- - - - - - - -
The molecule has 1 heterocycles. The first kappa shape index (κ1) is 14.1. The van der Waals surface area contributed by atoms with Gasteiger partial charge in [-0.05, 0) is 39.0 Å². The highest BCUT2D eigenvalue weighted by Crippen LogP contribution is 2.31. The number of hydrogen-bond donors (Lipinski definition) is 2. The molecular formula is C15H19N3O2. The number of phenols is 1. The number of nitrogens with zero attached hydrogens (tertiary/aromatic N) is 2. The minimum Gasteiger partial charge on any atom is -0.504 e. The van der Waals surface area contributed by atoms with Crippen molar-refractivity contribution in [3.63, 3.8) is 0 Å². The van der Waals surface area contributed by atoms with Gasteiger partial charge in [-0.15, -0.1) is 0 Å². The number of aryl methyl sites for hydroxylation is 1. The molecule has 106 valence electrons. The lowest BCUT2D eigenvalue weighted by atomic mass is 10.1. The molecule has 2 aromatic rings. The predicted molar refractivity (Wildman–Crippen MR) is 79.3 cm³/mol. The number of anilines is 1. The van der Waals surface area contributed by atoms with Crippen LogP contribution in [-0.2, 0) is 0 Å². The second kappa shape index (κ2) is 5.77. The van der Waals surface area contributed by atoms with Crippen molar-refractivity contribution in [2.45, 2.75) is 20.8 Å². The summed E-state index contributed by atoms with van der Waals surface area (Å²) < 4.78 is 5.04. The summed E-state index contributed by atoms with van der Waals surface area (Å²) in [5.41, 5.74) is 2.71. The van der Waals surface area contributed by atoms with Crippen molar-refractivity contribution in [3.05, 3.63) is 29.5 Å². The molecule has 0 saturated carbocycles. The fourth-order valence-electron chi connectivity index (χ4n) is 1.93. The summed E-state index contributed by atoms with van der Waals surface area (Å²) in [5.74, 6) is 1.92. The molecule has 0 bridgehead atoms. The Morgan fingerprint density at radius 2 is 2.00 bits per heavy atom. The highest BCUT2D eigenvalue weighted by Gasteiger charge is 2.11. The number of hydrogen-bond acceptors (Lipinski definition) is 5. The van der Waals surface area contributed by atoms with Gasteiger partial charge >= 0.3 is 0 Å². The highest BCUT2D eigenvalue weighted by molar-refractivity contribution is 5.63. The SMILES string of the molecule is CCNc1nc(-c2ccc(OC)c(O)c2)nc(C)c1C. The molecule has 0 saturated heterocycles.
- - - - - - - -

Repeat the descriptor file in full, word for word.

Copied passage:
The molecule has 1 heterocycles. The first kappa shape index (κ1) is 14.1. The van der Waals surface area contributed by atoms with Gasteiger partial charge in [-0.05, 0) is 39.0 Å². The highest BCUT2D eigenvalue weighted by Crippen LogP contribution is 2.31. The number of hydrogen-bond donors (Lipinski definition) is 2. The molecular formula is C15H19N3O2. The number of phenols is 1. The number of nitrogens with zero attached hydrogens (tertiary/aromatic N) is 2. The minimum Gasteiger partial charge on any atom is -0.504 e. The van der Waals surface area contributed by atoms with Crippen molar-refractivity contribution in [3.63, 3.8) is 0 Å². The van der Waals surface area contributed by atoms with Gasteiger partial charge in [-0.15, -0.1) is 0 Å². The number of aryl methyl sites for hydroxylation is 1. The molecule has 106 valence electrons. The lowest BCUT2D eigenvalue weighted by atomic mass is 10.1. The molecule has 2 aromatic rings. The predicted molar refractivity (Wildman–Crippen MR) is 79.3 cm³/mol. The number of anilines is 1. The van der Waals surface area contributed by atoms with Crippen LogP contribution in [-0.2, 0) is 0 Å². The second kappa shape index (κ2) is 5.77. The van der Waals surface area contributed by atoms with Crippen molar-refractivity contribution in [2.45, 2.75) is 20.8 Å². The summed E-state index contributed by atoms with van der Waals surface area (Å²) < 4.78 is 5.04. The summed E-state index contributed by atoms with van der Waals surface area (Å²) in [5.41, 5.74) is 2.71. The van der Waals surface area contributed by atoms with Crippen molar-refractivity contribution in [3.05, 3.63) is 29.5 Å². The molecule has 0 saturated carbocycles. The fourth-order valence-electron chi connectivity index (χ4n) is 1.93. The summed E-state index contributed by atoms with van der Waals surface area (Å²) in [5.74, 6) is 1.92. The molecule has 0 bridgehead atoms. The Morgan fingerprint density at radius 2 is 2.00 bits per heavy atom. The highest BCUT2D eigenvalue weighted by Gasteiger charge is 2.11. The number of hydrogen-bond acceptors (Lipinski definition) is 5. The van der Waals surface area contributed by atoms with Gasteiger partial charge >= 0.3 is 0 Å². The highest BCUT2D eigenvalue weighted by molar-refractivity contribution is 5.63. The SMILES string of the molecule is CCNc1nc(-c2ccc(OC)c(O)c2)nc(C)c1C. The molecule has 0 saturated heterocycles.